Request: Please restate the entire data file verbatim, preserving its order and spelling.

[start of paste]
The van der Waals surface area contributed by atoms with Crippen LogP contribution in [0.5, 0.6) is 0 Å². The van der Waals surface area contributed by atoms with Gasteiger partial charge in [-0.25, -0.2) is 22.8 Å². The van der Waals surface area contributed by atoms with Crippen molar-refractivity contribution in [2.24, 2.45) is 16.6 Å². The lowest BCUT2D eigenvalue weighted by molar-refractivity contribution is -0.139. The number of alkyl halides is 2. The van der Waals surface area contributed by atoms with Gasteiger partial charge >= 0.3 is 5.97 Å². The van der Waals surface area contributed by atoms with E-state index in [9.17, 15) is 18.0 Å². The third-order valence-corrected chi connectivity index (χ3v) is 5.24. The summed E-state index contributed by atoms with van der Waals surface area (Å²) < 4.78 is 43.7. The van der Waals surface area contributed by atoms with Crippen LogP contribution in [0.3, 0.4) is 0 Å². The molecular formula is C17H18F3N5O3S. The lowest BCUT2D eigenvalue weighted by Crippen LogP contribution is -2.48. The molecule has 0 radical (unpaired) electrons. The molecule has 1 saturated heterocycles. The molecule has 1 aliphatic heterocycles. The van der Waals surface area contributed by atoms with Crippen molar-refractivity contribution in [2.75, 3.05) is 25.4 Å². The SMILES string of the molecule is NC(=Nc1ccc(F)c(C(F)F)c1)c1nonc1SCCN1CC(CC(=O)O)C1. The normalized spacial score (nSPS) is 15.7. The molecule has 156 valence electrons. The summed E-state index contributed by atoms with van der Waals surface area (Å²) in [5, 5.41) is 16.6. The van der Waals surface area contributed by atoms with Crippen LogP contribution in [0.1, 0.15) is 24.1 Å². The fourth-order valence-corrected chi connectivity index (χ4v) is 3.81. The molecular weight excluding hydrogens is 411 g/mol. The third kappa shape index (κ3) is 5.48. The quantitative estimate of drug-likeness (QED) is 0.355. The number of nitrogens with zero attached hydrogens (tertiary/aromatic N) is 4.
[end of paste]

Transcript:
The van der Waals surface area contributed by atoms with Crippen LogP contribution in [0.5, 0.6) is 0 Å². The van der Waals surface area contributed by atoms with Gasteiger partial charge in [-0.25, -0.2) is 22.8 Å². The van der Waals surface area contributed by atoms with Crippen molar-refractivity contribution in [2.24, 2.45) is 16.6 Å². The lowest BCUT2D eigenvalue weighted by molar-refractivity contribution is -0.139. The number of alkyl halides is 2. The van der Waals surface area contributed by atoms with Gasteiger partial charge >= 0.3 is 5.97 Å². The van der Waals surface area contributed by atoms with E-state index in [9.17, 15) is 18.0 Å². The third-order valence-corrected chi connectivity index (χ3v) is 5.24. The summed E-state index contributed by atoms with van der Waals surface area (Å²) < 4.78 is 43.7. The van der Waals surface area contributed by atoms with Crippen LogP contribution in [0.3, 0.4) is 0 Å². The molecular formula is C17H18F3N5O3S. The lowest BCUT2D eigenvalue weighted by Crippen LogP contribution is -2.48. The molecule has 0 radical (unpaired) electrons. The molecule has 1 saturated heterocycles. The molecule has 1 aliphatic heterocycles. The van der Waals surface area contributed by atoms with Crippen molar-refractivity contribution in [2.75, 3.05) is 25.4 Å². The SMILES string of the molecule is NC(=Nc1ccc(F)c(C(F)F)c1)c1nonc1SCCN1CC(CC(=O)O)C1. The normalized spacial score (nSPS) is 15.7. The molecule has 156 valence electrons. The summed E-state index contributed by atoms with van der Waals surface area (Å²) in [5, 5.41) is 16.6. The van der Waals surface area contributed by atoms with Crippen LogP contribution in [0.1, 0.15) is 24.1 Å². The fourth-order valence-corrected chi connectivity index (χ4v) is 3.81. The molecular weight excluding hydrogens is 411 g/mol. The third kappa shape index (κ3) is 5.48. The quantitative estimate of drug-likeness (QED) is 0.355. The number of nitrogens with zero attached hydrogens (tertiary/aromatic N) is 4.